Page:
May 21, 2013

While You Are Working


Text: John 17:20a: “Jesus prayed for his disciples...”

This past thursday, the feast of the Ascension, I accepted an invitation to preach downtown at the Church of the Advent in Boston. If you’ve never been there, it’s a little hard to describe what it’s like. We often say that there’s quite a range of worship styles in the Episcopal Church, but the Church of the Advent has a kind of exclusive lease on one end of the spectrum. It’s very...complicated. It’s Anglo-Catholic, and perhaps more accurately it’s Anglo-pre-Vatican-II Catholic. There’s lots of incense, lots of genuflecting, lots of people in cassocks, and basically lots of things we never would imagine doing at Saint John’s

When you come as a guest to preach they sort of know you’ll be a danger to yourself, and so they assign the verger to you. A verger is a man in a gown with a stick, and this very kind man helps you know where you’re supposed to go and where you’re supposed to be at all times. He was incredibly helpful and patient as I stumbled through the formality of a two-hour-long solemn mass, and trust me when I tell you that it wasn’t just because I was preaching that it went so long.

Churches, like people, get reputations, and the only thing worse than having a reputation, I suppose, is not having one. The people of the Church of the Advent know exactly what the reputation of that place is, and one result of it is that people come from miles around just to be part of the Sunday-morning parish. My verger commutes from Brockton; other people I met come from Connecticut or Vermont.

But the thing that is really the most astonishing about the Church of the Advent has nothing to do with the style of the liturgy. Instead it’s the fact that every day in that church there are at least three services: Morning Prayer at 9:00 o’clock, the Eucharist at 12:15, and Evening Prayer at 5:30. Every day. On Sundays and Wednesdays they have four services. So by my count there are twenty-three services held in that church every week; and that doesn’t include weddings or funerals.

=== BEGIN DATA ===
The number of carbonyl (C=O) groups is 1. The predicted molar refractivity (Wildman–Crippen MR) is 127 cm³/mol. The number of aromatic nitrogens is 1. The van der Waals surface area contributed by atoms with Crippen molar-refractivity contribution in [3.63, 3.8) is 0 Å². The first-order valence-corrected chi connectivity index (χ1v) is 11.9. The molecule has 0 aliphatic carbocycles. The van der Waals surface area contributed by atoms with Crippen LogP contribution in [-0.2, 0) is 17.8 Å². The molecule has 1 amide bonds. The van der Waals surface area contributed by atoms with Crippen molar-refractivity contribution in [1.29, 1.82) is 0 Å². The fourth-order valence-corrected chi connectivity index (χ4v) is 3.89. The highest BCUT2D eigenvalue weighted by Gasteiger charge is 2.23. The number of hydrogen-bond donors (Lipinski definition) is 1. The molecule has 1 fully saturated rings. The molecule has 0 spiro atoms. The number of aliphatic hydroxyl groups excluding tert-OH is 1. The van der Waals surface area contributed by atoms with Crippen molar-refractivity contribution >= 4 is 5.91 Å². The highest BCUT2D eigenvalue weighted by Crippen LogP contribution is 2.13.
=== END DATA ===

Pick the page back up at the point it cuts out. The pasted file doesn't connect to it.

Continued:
Now, granted, they are a much larger congregation than we are; yet, as I said, many of those folks come for Sundays from miles away. They are close to downtown, in Beacon Hill, so they are in a pretty densely populated place. And they have four clergy on staff.

Still—it’s a pretty amazing exercise of sheer faith. In a lot of ways it’s the ideal that Thomas Cranmer had in mind when he assembled the very first Book of Common prayer; the idea was to recreate something like the experience of the monastery, with its daily cycle of services, in the local parish church. The idea of Morning Prayer and Evening Prayer was to make the church available every day as people went off to work and came home at the end of day.